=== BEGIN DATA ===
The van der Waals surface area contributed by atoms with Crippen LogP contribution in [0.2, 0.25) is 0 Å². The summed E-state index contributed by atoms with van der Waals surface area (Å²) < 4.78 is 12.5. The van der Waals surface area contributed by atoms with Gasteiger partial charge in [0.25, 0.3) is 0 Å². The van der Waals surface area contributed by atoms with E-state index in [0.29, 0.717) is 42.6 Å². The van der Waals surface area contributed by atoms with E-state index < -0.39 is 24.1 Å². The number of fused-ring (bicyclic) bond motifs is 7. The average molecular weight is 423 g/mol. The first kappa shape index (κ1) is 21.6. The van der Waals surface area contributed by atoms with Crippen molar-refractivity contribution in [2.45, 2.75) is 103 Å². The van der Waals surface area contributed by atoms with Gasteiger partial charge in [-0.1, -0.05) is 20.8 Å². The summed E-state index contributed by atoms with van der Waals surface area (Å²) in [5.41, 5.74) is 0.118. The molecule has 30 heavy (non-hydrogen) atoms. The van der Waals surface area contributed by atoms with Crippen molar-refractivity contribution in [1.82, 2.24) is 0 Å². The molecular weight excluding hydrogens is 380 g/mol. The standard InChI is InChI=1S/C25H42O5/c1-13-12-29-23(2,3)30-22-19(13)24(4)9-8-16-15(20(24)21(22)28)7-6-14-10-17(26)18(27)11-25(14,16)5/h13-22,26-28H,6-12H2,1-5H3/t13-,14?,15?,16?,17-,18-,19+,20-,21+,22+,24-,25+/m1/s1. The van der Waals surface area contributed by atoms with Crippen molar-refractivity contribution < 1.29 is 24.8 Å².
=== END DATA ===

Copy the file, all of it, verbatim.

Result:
The van der Waals surface area contributed by atoms with Crippen LogP contribution in [0.2, 0.25) is 0 Å². The summed E-state index contributed by atoms with van der Waals surface area (Å²) < 4.78 is 12.5. The van der Waals surface area contributed by atoms with Gasteiger partial charge in [0.25, 0.3) is 0 Å². The van der Waals surface area contributed by atoms with E-state index in [0.29, 0.717) is 42.6 Å². The van der Waals surface area contributed by atoms with E-state index < -0.39 is 24.1 Å². The number of fused-ring (bicyclic) bond motifs is 7. The average molecular weight is 423 g/mol. The first kappa shape index (κ1) is 21.6. The van der Waals surface area contributed by atoms with Crippen molar-refractivity contribution in [2.45, 2.75) is 103 Å². The van der Waals surface area contributed by atoms with Gasteiger partial charge in [-0.1, -0.05) is 20.8 Å². The summed E-state index contributed by atoms with van der Waals surface area (Å²) in [5.41, 5.74) is 0.118. The molecule has 30 heavy (non-hydrogen) atoms. The van der Waals surface area contributed by atoms with Crippen molar-refractivity contribution in [1.82, 2.24) is 0 Å². The molecular weight excluding hydrogens is 380 g/mol. The standard InChI is InChI=1S/C25H42O5/c1-13-12-29-23(2,3)30-22-19(13)24(4)9-8-16-15(20(24)21(22)28)7-6-14-10-17(26)18(27)11-25(14,16)5/h13-22,26-28H,6-12H2,1-5H3/t13-,14?,15?,16?,17-,18-,19+,20-,21+,22+,24-,25+/m1/s1. The van der Waals surface area contributed by atoms with Crippen molar-refractivity contribution < 1.29 is 24.8 Å².